Personal Injury

Duke Life Flight Helicopter Crash Kills 4

Duke Life Flight helicopter Wikimedia Commons 280x210 Duke Life Flight Helicopter Crash Kills 4A Duke Life Flight helicopter was traveling from Sentara Albemarle Medical Center in Elizabeth City, North Carolina when it crashed, killing all four people on board just around 11:45 a.m. local time Sept. 8, the News and Observer reported. The helicopter was transporting a patient to Duke Medical Center in Durham when it crashed in Perquimans County near Belvidere, close to the Virginia border and about 160 miles east of Raleigh.

Duke Life Flight was founded in 1985 and was the first hospital-based emergency transport service. It includes one other helicopter, both Eurocopter EC 145s, and five ground ambulances based in Durham and Smithfield. The helicopters provide service to all of North Carolina and parts of South Carolina, Tennessee and Virginia.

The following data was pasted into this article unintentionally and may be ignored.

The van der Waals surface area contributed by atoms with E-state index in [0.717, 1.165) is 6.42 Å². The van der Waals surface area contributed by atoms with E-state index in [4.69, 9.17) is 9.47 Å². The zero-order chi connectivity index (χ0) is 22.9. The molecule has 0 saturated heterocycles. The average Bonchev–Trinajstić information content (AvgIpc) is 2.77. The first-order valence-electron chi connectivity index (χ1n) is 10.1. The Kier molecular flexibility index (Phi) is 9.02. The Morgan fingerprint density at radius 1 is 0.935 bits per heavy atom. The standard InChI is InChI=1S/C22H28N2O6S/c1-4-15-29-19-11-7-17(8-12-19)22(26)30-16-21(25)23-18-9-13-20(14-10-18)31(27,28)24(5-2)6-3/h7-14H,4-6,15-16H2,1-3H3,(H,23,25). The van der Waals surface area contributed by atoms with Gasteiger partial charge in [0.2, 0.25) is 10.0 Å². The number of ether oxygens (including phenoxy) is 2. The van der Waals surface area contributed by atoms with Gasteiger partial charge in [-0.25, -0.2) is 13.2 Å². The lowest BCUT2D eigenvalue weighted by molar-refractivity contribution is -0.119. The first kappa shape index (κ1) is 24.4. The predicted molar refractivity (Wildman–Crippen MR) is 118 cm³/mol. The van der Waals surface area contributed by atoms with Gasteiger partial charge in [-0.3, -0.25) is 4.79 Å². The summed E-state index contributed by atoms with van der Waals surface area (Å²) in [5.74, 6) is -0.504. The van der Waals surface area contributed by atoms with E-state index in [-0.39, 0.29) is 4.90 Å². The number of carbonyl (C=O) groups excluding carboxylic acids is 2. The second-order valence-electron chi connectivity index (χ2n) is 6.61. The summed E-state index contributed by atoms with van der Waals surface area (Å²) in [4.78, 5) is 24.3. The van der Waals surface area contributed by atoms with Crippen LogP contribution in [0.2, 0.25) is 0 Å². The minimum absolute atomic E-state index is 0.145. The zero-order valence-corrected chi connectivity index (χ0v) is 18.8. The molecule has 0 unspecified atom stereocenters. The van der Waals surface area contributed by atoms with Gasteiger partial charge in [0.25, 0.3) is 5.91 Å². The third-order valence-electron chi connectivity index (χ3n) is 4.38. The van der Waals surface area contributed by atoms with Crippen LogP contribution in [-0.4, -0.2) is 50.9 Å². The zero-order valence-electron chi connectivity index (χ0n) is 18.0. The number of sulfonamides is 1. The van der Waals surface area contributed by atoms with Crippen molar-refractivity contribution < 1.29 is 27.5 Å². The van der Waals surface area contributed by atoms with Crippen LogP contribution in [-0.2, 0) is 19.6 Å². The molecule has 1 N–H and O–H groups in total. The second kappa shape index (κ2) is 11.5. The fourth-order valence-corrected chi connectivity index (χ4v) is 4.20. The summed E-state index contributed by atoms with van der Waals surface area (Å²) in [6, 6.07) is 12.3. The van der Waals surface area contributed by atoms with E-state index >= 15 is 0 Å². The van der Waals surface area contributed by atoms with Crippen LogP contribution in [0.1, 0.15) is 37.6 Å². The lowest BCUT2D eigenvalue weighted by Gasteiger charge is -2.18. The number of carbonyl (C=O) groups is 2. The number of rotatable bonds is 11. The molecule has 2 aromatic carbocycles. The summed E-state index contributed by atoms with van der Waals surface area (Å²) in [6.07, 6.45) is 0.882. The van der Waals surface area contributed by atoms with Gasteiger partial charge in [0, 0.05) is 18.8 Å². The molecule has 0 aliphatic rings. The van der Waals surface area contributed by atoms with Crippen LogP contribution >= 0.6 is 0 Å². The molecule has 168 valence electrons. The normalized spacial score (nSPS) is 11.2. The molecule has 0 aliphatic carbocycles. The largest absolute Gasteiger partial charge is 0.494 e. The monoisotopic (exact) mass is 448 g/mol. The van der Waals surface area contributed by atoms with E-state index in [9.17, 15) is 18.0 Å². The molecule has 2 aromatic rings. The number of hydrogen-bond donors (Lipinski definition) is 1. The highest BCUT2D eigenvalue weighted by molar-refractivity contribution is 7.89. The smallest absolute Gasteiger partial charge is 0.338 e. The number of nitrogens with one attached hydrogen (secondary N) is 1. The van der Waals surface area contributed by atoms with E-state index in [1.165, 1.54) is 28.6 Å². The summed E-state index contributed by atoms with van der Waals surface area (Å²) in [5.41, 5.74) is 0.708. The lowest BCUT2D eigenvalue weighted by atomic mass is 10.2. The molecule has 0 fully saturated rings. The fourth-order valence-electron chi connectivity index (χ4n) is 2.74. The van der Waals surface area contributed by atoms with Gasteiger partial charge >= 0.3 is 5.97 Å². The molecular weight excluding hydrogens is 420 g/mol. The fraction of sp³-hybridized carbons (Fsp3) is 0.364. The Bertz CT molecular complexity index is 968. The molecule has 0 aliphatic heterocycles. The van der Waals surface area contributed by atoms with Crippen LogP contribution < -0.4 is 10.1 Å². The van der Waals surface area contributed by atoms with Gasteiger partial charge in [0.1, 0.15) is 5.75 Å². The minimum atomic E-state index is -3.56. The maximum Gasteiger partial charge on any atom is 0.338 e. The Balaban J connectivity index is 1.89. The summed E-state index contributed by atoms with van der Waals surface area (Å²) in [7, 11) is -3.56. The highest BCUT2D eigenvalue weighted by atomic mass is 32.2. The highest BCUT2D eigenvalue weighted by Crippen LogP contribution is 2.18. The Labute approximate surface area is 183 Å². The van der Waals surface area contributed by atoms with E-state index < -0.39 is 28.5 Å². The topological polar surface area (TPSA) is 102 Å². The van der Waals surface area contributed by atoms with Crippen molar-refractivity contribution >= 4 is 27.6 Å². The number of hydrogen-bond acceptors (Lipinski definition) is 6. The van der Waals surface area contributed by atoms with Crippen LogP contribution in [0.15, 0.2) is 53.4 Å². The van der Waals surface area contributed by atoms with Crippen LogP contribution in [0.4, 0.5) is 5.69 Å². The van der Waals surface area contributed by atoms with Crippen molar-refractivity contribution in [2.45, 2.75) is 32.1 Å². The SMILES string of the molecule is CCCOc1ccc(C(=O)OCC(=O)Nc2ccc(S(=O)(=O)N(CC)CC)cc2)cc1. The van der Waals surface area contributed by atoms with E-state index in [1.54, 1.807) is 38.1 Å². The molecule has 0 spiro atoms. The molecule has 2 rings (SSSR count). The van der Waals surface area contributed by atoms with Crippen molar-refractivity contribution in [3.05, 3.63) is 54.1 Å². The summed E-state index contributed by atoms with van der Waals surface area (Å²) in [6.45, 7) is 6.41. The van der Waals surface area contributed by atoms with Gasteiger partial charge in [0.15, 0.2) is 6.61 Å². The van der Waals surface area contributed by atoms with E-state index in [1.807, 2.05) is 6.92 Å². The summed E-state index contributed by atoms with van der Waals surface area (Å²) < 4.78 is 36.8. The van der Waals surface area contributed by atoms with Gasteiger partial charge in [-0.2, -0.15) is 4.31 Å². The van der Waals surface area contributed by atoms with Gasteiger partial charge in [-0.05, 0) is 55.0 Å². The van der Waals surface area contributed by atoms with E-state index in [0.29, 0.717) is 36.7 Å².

The cause of the crash is under investigation and the Perquimans County authorities are conducting the investigation until federal authorities arrive. Both the Federal Aviation Administration (FAA) and the National Transportation Safety Board (NTSB) have been notified.

The crash is the second fatal medical helicopter crash in the U.S. this year. Righting Injustice previously reported another medical helicopter crash in May.

It was also the second Duke helicopter crash. A crash in 2000 killed the pilot, John A. Holland, when it was traveling to Alamance Regional Medical Center in Burlington. The helicopter involved in that crash developed mechanical problems just before the crash and an NTSB report on the crash indicated the main rotor gearbox’s oil pump had failed. The NTSB ruled that the mechanic failed to follow the manufacturer’s procedures for checking an oil pressure warning light.

“Life Flight provides basic life support transportation for patients discharged from Duke Hospital, critical care transportation, and ferries crews for organ harvest and retrieval,” the News and Observer noted. Staff includes critical care paramedics, advanced life support paramedics, emergency medical technicians, respiratory therapists and a dedicated neonatal/pediatric transport unit.

Sources:
News and Observer
Righting Injustice